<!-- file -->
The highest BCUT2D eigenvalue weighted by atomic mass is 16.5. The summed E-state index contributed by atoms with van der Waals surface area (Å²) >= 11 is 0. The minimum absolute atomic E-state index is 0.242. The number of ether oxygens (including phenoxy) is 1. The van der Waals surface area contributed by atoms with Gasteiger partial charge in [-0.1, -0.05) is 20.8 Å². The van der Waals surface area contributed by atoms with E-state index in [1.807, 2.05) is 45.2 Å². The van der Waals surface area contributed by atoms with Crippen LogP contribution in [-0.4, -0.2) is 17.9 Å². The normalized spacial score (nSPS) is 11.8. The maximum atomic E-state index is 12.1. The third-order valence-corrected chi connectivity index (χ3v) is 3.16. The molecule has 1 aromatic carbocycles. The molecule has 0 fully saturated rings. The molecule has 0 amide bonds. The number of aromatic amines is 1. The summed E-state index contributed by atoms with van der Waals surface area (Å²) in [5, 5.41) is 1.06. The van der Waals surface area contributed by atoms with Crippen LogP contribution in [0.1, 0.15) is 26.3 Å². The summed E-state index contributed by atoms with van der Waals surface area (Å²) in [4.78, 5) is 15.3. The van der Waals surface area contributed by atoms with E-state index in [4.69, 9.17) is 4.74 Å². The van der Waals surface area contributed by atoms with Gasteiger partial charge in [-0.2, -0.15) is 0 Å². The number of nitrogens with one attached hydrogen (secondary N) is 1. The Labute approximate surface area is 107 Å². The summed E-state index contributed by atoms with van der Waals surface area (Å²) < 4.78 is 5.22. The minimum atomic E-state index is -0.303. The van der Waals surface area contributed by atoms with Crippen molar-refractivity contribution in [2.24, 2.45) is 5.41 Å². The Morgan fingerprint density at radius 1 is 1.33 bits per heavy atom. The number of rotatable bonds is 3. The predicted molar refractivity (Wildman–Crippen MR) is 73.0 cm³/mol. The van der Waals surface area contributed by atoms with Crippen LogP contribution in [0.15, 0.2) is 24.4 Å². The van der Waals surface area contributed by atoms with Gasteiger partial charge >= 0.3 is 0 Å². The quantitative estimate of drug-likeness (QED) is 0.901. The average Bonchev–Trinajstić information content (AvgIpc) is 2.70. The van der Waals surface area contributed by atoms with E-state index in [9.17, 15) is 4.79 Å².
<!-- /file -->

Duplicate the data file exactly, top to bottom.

The highest BCUT2D eigenvalue weighted by atomic mass is 16.5. The summed E-state index contributed by atoms with van der Waals surface area (Å²) >= 11 is 0. The minimum absolute atomic E-state index is 0.242. The number of ether oxygens (including phenoxy) is 1. The van der Waals surface area contributed by atoms with Gasteiger partial charge in [-0.1, -0.05) is 20.8 Å². The van der Waals surface area contributed by atoms with E-state index in [1.807, 2.05) is 45.2 Å². The van der Waals surface area contributed by atoms with Crippen LogP contribution in [-0.4, -0.2) is 17.9 Å². The normalized spacial score (nSPS) is 11.8. The maximum atomic E-state index is 12.1. The third-order valence-corrected chi connectivity index (χ3v) is 3.16. The molecule has 1 aromatic carbocycles. The molecule has 0 fully saturated rings. The molecule has 0 amide bonds. The number of aromatic amines is 1. The summed E-state index contributed by atoms with van der Waals surface area (Å²) in [5, 5.41) is 1.06. The van der Waals surface area contributed by atoms with Crippen LogP contribution in [0.1, 0.15) is 26.3 Å². The summed E-state index contributed by atoms with van der Waals surface area (Å²) in [4.78, 5) is 15.3. The van der Waals surface area contributed by atoms with E-state index in [4.69, 9.17) is 4.74 Å². The van der Waals surface area contributed by atoms with Gasteiger partial charge in [-0.2, -0.15) is 0 Å². The number of nitrogens with one attached hydrogen (secondary N) is 1. The Labute approximate surface area is 107 Å². The summed E-state index contributed by atoms with van der Waals surface area (Å²) < 4.78 is 5.22. The minimum atomic E-state index is -0.303. The van der Waals surface area contributed by atoms with Crippen molar-refractivity contribution in [2.24, 2.45) is 5.41 Å². The Morgan fingerprint density at radius 1 is 1.33 bits per heavy atom. The number of rotatable bonds is 3. The predicted molar refractivity (Wildman–Crippen MR) is 73.0 cm³/mol. The van der Waals surface area contributed by atoms with Crippen LogP contribution in [0.15, 0.2) is 24.4 Å². The van der Waals surface area contributed by atoms with Gasteiger partial charge >= 0.3 is 0 Å². The quantitative estimate of drug-likeness (QED) is 0.901. The average Bonchev–Trinajstić information content (AvgIpc) is 2.70. The van der Waals surface area contributed by atoms with E-state index in [9.17, 15) is 4.79 Å².